Hundreds of students cram into Coventry University halls for illegal late-night rave


Shocking footage shows hundreds of students climbing on top of ping pong tables and raving at a Coventry University accommodation block last night. 

At least 200 students are thought to have crammed into a common room at Arundel House, close to Coventry University’s main campus, ignoring social distancing guidelines and the rule of six.    

Some revellers could be heard screaming, while a group of male students clambered on top of a ping pong table as they sang along to the thumping music. 

The accommodation block is just a two minute walk from campus and is also close to the town centre. 

A spokesman said Coventry University was aware of the incident and said any students found to be in breach of the university’s code of conduct could face disciplinary proceedings.

An investigation is underway to find the organisers of the party, with police shutting down communal areas in the accommodation blocks and beefing up security in light of last night’s gathering. 

The footage emerged despite coronavirus causing havoc at universities across the country.

Up to 4,000 students across Britain are now self-isolating for a fortnight after more than 500 cases of Covid-19 were confirmed across at least 32 universities.

The University of Exeter became the latest to institute a ‘soft lockdown’ on its students yesterday afternoon, asking them not to socialise in other people’s residences and only to mix with people within their household. 

It is believed that more than half of the cases confirmed in Exeter over the last week can be traced back to the university.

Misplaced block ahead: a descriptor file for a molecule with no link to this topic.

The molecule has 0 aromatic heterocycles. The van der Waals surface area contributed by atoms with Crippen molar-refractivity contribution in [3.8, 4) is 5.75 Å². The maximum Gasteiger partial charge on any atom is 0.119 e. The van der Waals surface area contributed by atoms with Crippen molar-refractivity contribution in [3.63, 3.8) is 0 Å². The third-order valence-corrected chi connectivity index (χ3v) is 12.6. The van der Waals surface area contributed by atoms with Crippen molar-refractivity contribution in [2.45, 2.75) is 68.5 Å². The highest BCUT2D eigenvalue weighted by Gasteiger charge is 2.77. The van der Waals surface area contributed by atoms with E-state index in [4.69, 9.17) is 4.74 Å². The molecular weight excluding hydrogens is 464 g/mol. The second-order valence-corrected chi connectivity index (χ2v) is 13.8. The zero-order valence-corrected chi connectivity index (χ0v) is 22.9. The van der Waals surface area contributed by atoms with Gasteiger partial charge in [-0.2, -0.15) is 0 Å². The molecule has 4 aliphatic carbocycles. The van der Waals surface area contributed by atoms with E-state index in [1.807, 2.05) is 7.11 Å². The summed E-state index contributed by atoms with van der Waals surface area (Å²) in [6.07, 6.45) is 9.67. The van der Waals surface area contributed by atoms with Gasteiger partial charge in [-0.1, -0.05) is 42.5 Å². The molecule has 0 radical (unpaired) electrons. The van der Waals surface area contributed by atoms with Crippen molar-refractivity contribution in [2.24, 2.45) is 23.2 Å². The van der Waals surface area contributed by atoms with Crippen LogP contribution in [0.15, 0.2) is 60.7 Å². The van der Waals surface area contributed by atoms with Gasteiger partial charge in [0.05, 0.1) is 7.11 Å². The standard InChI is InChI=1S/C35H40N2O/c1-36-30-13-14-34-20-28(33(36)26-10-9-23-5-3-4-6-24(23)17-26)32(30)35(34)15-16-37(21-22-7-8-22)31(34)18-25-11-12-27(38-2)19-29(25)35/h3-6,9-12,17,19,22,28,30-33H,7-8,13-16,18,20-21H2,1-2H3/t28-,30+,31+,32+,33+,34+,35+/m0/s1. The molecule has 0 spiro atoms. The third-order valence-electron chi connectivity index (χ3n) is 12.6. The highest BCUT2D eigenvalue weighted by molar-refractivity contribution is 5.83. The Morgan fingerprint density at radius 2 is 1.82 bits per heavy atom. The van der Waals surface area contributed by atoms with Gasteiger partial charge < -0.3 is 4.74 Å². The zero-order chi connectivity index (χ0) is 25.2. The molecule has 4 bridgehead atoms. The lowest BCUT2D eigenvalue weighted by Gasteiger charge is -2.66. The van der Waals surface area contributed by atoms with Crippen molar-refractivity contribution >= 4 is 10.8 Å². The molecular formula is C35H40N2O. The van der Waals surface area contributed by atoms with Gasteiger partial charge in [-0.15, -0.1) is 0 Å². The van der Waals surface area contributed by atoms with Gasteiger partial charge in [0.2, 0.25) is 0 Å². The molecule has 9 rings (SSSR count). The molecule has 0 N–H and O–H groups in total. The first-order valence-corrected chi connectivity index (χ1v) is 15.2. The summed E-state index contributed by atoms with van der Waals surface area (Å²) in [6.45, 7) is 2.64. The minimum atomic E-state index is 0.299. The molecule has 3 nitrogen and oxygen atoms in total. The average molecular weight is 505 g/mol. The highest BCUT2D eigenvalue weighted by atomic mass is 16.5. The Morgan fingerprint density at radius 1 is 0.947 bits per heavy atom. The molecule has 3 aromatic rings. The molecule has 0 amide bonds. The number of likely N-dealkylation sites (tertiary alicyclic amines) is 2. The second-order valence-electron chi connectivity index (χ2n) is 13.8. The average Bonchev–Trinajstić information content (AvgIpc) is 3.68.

Elsewhere, 1,700 students are under lockdown at the Manchester Metropolitan University (MMU) campuses of Birley and Cambridge Halls. All lectures, seminars and classes for first-year students at the university will now be online for the next 14 days.  

A statement issued from Coventry University this afternoon said: ‘We are aware of an incident in a private accommodation block which was captured in a video that has been shared online.

‘We are deeply concerned by the scenes in the video and strongly condemn the blatant breaches of the rule of six and other guidelines as they risk the health of our students, colleagues and the communities in which we are located.

‘We have introduced a code of conduct for students and shared this widely with them ahead of the weekend.

Some revellers could be heard screaming

Some revellers could be heard screaming, while a group of male students clambered on top of a ping pong table as they sang along to the thumping music